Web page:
Stands like this will come equipped with 4 or 5 different size pins to insure you have one that will fit your brand of motorcycle. These stands provide you with a stable platform allowing you to do a number of repairs to the front of the motorcycle, such as a front fork rebuild. Find one that fits your bike here.

Snap Jack Folding Portable Jack

Not every motorcycle owner has room to store large motorcycle stands, or they want something that is portable that can be packed in their on board tool kit. That’s where the Snap Jack comes in handy. The Snap Jack, make by Tirox, is a patented two piece, folding stand that fits under the swing arm opposite side of the side stand or kick stand. When you push on it, it snaps into place, lifting the rear wheel off the ground by about an inch, or just enough to spin the wheel making it the perfect stand for doing chain and rear wheel maintenance on the road.

The first version of the Snap Jack had a few flaws, but thanks to consumers who voiced their concerns and wishes, the company came out with the Snap Jack V2 and included a lot of improvements. When you purchase it, the kit will come with a Velcro strap that you attach to the front brake lever to prevent the motorcycle from rolling forward. It also comes with two rubber non-skid pads that will assist in keeping the jack steady on a smooth surface.  Cotter pins lock the jack into place when the bike is lifted, to prevent the jack from folding accidentally.

Installing the jack is a little tricky and make take several tries to get it at the right angle so it lifts the bike sufficiently. There are a few precautions to take when using the stand. When pushing the jack in place, as it snaps and lifts the bike, be sure to keep the fleshy part of your hand away from the hinge or it will take a bite out of you. Also, when releasing the jack, keep your fingers clear of the hinge. If you’re paying attention, you won’t have any problems with it, however, wearing a glove will help protect your skin from painful pinches.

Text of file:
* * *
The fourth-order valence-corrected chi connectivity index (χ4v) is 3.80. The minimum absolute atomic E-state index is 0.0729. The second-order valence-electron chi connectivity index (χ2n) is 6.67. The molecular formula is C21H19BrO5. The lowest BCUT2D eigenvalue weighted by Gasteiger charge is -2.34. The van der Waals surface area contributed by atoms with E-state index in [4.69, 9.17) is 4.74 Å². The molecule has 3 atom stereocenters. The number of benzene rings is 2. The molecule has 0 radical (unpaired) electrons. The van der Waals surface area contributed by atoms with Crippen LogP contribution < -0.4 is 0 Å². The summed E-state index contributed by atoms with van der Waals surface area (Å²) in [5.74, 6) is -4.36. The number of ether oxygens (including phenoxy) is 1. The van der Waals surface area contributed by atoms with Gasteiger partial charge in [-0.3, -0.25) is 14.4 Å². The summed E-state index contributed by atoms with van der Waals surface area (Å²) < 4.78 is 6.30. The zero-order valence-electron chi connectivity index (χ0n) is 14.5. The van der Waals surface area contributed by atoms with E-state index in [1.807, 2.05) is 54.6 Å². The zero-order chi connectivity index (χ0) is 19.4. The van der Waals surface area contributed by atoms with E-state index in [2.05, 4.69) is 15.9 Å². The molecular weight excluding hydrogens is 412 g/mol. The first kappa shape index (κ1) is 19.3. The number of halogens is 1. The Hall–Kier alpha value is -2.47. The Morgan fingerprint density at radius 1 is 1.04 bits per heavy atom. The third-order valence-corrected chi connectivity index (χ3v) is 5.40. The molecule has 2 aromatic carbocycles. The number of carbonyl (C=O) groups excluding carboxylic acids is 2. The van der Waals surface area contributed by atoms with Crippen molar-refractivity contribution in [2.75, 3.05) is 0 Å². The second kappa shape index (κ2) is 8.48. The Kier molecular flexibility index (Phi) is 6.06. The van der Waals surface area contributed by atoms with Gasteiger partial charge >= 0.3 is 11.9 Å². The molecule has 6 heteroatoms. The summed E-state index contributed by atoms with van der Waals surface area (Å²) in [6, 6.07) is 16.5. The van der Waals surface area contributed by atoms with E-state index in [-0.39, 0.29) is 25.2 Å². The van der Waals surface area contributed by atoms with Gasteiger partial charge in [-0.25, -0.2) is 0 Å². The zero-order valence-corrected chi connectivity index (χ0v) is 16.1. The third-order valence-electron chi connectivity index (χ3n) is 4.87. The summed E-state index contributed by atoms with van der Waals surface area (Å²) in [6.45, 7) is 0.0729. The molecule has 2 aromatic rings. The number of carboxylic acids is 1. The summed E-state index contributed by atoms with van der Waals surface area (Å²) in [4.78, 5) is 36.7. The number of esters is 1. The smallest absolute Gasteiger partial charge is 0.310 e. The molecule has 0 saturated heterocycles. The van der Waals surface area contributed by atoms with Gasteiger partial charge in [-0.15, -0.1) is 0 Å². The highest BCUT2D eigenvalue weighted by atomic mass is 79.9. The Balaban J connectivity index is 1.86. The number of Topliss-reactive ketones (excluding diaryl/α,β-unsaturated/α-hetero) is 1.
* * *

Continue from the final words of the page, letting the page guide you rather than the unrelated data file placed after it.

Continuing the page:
Hydraulic Lift

So far the stands I’ve talked about work great for sport bikes, smaller motorcycles or adventure bikes, but what if you have big 1300 pounder like a Gold Wing or a fully loaded Road King? This is where a hydraulic lift comes in handy. These lifts come in a variety of styles and brands but they all generally work the same. They come with casters so you can easily roll the lift under the motorcycle. Once you find a secure spot for it to lift against the frame, you’ll use a foot pump to begin lifting the bike. Some lifts will come with a handle so you can pump up the lift by hand.

Hydraulic lifts will raise the entire motorcycle from the center lifting both wheels off the ground. Some taller scissor lifts can lift a motorcycle up a couple of feet allowing you to work on the motorcycle while standing comfortably. Easier on the back. Be careful of scissor stands however, as the bike will lose stability the higher it is raised, especially large motorcycles. In any case, when you select a hydraulic lift, make sure you purchase one that will handle your motorcycles weight capacity. Not all stands are built tough enough to lift your heavy bike. Here’s one on Amazon that is rated to hold up to 1500 pounds. A good investment if you plan to do your own maintenance.

Hydraulic lifts also come in large professional models where you can roll your motorcycle onto a platform, some with wheel chocks, then raise the bike up so you can work on it while comfortable standing. These are great for some repairs, however, if you’re doing anything that requires the wheels be lifted off the platform, you’ll have to use a different stand.